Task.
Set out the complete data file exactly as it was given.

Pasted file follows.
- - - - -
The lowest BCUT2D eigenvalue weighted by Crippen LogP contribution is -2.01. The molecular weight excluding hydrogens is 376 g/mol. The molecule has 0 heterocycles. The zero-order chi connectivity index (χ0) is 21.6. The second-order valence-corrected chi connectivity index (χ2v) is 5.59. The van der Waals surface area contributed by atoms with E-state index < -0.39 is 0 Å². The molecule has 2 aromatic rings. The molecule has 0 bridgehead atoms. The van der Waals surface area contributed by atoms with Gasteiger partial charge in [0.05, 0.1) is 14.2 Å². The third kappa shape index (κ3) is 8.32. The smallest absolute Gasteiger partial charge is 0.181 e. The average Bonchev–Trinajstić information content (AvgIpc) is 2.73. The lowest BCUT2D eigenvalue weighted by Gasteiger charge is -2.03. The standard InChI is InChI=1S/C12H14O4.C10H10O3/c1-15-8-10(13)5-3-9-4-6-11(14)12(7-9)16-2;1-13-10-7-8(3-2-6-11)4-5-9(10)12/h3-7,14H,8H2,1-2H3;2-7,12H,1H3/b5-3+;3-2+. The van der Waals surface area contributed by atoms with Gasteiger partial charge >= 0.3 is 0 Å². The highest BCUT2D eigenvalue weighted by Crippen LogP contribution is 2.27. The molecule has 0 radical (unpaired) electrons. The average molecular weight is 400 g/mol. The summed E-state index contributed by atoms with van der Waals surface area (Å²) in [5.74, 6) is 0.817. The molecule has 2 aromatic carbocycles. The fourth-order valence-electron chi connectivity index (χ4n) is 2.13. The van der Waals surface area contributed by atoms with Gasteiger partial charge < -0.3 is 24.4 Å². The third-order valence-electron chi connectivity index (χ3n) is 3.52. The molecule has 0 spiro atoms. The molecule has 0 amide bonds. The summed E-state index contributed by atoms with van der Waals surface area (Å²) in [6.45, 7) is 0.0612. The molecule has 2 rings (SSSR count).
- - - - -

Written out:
The lowest BCUT2D eigenvalue weighted by Crippen LogP contribution is -2.01. The molecular weight excluding hydrogens is 376 g/mol. The molecule has 0 heterocycles. The zero-order chi connectivity index (χ0) is 21.6. The second-order valence-corrected chi connectivity index (χ2v) is 5.59. The van der Waals surface area contributed by atoms with E-state index < -0.39 is 0 Å². The molecule has 2 aromatic rings. The molecule has 0 bridgehead atoms. The van der Waals surface area contributed by atoms with Gasteiger partial charge in [0.05, 0.1) is 14.2 Å². The third kappa shape index (κ3) is 8.32. The smallest absolute Gasteiger partial charge is 0.181 e. The average Bonchev–Trinajstić information content (AvgIpc) is 2.73. The lowest BCUT2D eigenvalue weighted by Gasteiger charge is -2.03. The standard InChI is InChI=1S/C12H14O4.C10H10O3/c1-15-8-10(13)5-3-9-4-6-11(14)12(7-9)16-2;1-13-10-7-8(3-2-6-11)4-5-9(10)12/h3-7,14H,8H2,1-2H3;2-7,12H,1H3/b5-3+;3-2+. The van der Waals surface area contributed by atoms with Gasteiger partial charge >= 0.3 is 0 Å². The highest BCUT2D eigenvalue weighted by Crippen LogP contribution is 2.27. The molecule has 0 radical (unpaired) electrons. The average molecular weight is 400 g/mol. The summed E-state index contributed by atoms with van der Waals surface area (Å²) in [5.74, 6) is 0.817. The molecule has 2 aromatic carbocycles. The fourth-order valence-electron chi connectivity index (χ4n) is 2.13. The van der Waals surface area contributed by atoms with Gasteiger partial charge < -0.3 is 24.4 Å². The third-order valence-electron chi connectivity index (χ3n) is 3.52. The molecule has 0 spiro atoms. The molecule has 0 amide bonds. The summed E-state index contributed by atoms with van der Waals surface area (Å²) in [6.45, 7) is 0.0612. The molecule has 2 rings (SSSR count).